Oh, and good luck finding anything open after 9pm that isn't a bar or a Safeway. That was the biggest frustration for me and my friends, finding Something To Do after 9pm that didn't involve getting drunk or laid. Restaurants close around 9, unless you want Denny's.
posted by rhapsodie at 1:49 PM on February 27, 2007


I've never lived in Fairbanks, but I've spent most of my life in Alaska and I have friends that do live there. In my experience the isolation factor really depends on how you handle it personally. If you can find activities that interest you and similarly minded people, then it shouldn't be a real problem. Like rhapsodie said, there's a pretty strong local arts scene (theatre, a community orchestra, the university, galleries, local musicians, etc). And there are plenty of other groups of enthusiasts (in particular, runners). You say you're not particularly outdoorsy, but there are plenty of short hikes in the Fairbanks area worth checking out.

On the other hand if you're the kind of person who craves the comforts of a major metropolitan area you might find it a little more difficult. If you're curious to see what's available, check out this page.

Keep in mind that Anchorage is about 7 hours away by car and that a ticket to Seattle will run you somewhere from 400-600 dollars these days. In my experience this generally limits travel to long weekends / vacations / conferences.

It's true though, that it can be difficult to find something to do after 9, especially when you don't have anything planned.
posted by timelord at 2:56 PM on February 27, 2007


The winters can be cold, yes, but it's really not as bad as you think it will be. The temperatures stick around -25°F for most of the winter, but there is always a week or two in February where they drop to -45°F or colder.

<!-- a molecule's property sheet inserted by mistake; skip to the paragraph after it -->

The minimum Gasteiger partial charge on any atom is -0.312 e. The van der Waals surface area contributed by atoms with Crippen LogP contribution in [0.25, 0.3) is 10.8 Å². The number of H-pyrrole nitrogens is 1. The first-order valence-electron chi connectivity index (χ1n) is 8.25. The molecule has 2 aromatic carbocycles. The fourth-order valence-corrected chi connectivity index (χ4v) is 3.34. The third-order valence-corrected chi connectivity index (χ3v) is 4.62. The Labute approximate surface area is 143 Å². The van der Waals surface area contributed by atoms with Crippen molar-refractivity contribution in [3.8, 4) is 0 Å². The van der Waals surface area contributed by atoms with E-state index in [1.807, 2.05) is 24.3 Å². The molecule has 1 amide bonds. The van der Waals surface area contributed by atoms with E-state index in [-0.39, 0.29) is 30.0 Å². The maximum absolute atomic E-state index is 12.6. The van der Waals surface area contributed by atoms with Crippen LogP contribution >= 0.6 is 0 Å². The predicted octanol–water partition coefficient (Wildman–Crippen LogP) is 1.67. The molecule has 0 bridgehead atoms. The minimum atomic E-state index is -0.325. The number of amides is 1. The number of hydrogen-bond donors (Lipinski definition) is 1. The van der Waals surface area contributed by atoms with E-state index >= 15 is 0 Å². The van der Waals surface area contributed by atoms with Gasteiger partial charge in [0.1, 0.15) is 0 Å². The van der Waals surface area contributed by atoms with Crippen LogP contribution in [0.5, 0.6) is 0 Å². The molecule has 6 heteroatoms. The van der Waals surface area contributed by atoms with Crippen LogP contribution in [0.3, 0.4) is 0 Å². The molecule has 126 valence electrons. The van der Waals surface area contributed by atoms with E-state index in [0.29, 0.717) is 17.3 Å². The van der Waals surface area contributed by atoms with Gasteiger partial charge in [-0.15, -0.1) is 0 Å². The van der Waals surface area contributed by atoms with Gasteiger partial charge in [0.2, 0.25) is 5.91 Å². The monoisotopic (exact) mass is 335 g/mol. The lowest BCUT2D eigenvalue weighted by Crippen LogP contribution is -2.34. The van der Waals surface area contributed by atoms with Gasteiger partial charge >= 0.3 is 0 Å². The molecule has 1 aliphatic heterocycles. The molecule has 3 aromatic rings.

Wow, now that's an optimist. A mere week of subzero temps in MN almost kills me every year.

My impression of the city from the people I spoke with when I visited was that it requires a certain mix of heartiness and craziness to get through the wildly swinging seasons and too much sun vs. hardly any.
posted by DonnieSticks at 3:28 PM on February 27, 2007


A mere week of subzero temps in MN almost kills me every year.

I think that the northern plains states are much colder in real terms than is Fairbanks. The thermometer might be lower in Fairbanks, but with ultra-dry air and no wind, it isn't so bad. The wind coming down out of Canada, from eastern Montana all the way over to Illinois, seems much harsher to me, at least from the brief times I've driven through in mid-winter. Don't take me wrong: Fairbanks is no Honolulu, but there are worse places in the winter.

(And yes, above I was trying to point out that Alaska is not a big ice cave full of sasquatch-like men who haven't seen a woman in years; that is, however, the common portrayal in articles I've seen. Caveat: I moved out of Alaska a few years ago, and haven't been back, so maybe all the women have since left and it is now a big boy scout camp in the snow, unbeknownst to me.)
posted by Forktine at 3:54 PM on February 27, 2007